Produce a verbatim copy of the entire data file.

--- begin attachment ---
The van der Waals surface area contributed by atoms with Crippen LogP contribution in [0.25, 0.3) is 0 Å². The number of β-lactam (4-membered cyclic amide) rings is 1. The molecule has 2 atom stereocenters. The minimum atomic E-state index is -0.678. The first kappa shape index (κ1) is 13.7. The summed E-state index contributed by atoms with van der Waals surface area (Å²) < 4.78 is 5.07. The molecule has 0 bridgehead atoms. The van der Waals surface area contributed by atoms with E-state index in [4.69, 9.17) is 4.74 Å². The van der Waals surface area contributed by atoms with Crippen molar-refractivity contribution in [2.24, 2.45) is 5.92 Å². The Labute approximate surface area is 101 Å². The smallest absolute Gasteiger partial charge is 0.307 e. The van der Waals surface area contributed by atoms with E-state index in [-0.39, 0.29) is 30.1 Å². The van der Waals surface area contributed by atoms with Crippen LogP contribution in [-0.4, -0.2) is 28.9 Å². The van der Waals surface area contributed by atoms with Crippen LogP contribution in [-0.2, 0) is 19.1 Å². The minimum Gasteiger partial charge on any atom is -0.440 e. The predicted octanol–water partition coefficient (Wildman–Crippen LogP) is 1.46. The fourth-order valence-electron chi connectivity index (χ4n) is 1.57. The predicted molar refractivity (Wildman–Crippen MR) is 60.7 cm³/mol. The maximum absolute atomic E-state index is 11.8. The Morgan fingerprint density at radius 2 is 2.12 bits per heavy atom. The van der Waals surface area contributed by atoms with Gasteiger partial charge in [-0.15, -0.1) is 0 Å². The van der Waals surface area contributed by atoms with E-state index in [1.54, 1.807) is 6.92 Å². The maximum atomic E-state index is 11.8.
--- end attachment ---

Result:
The van der Waals surface area contributed by atoms with Crippen LogP contribution in [0.25, 0.3) is 0 Å². The number of β-lactam (4-membered cyclic amide) rings is 1. The molecule has 2 atom stereocenters. The minimum atomic E-state index is -0.678. The first kappa shape index (κ1) is 13.7. The summed E-state index contributed by atoms with van der Waals surface area (Å²) < 4.78 is 5.07. The molecule has 0 bridgehead atoms. The van der Waals surface area contributed by atoms with E-state index in [4.69, 9.17) is 4.74 Å². The van der Waals surface area contributed by atoms with Crippen molar-refractivity contribution in [2.24, 2.45) is 5.92 Å². The Labute approximate surface area is 101 Å². The smallest absolute Gasteiger partial charge is 0.307 e. The van der Waals surface area contributed by atoms with E-state index in [-0.39, 0.29) is 30.1 Å². The van der Waals surface area contributed by atoms with Crippen LogP contribution in [-0.4, -0.2) is 28.9 Å². The van der Waals surface area contributed by atoms with Crippen LogP contribution in [-0.2, 0) is 19.1 Å². The minimum Gasteiger partial charge on any atom is -0.440 e. The predicted octanol–water partition coefficient (Wildman–Crippen LogP) is 1.46. The fourth-order valence-electron chi connectivity index (χ4n) is 1.57. The predicted molar refractivity (Wildman–Crippen MR) is 60.7 cm³/mol. The maximum absolute atomic E-state index is 11.8. The Morgan fingerprint density at radius 2 is 2.12 bits per heavy atom. The van der Waals surface area contributed by atoms with Gasteiger partial charge in [-0.15, -0.1) is 0 Å². The van der Waals surface area contributed by atoms with E-state index in [1.54, 1.807) is 6.92 Å². The maximum atomic E-state index is 11.8.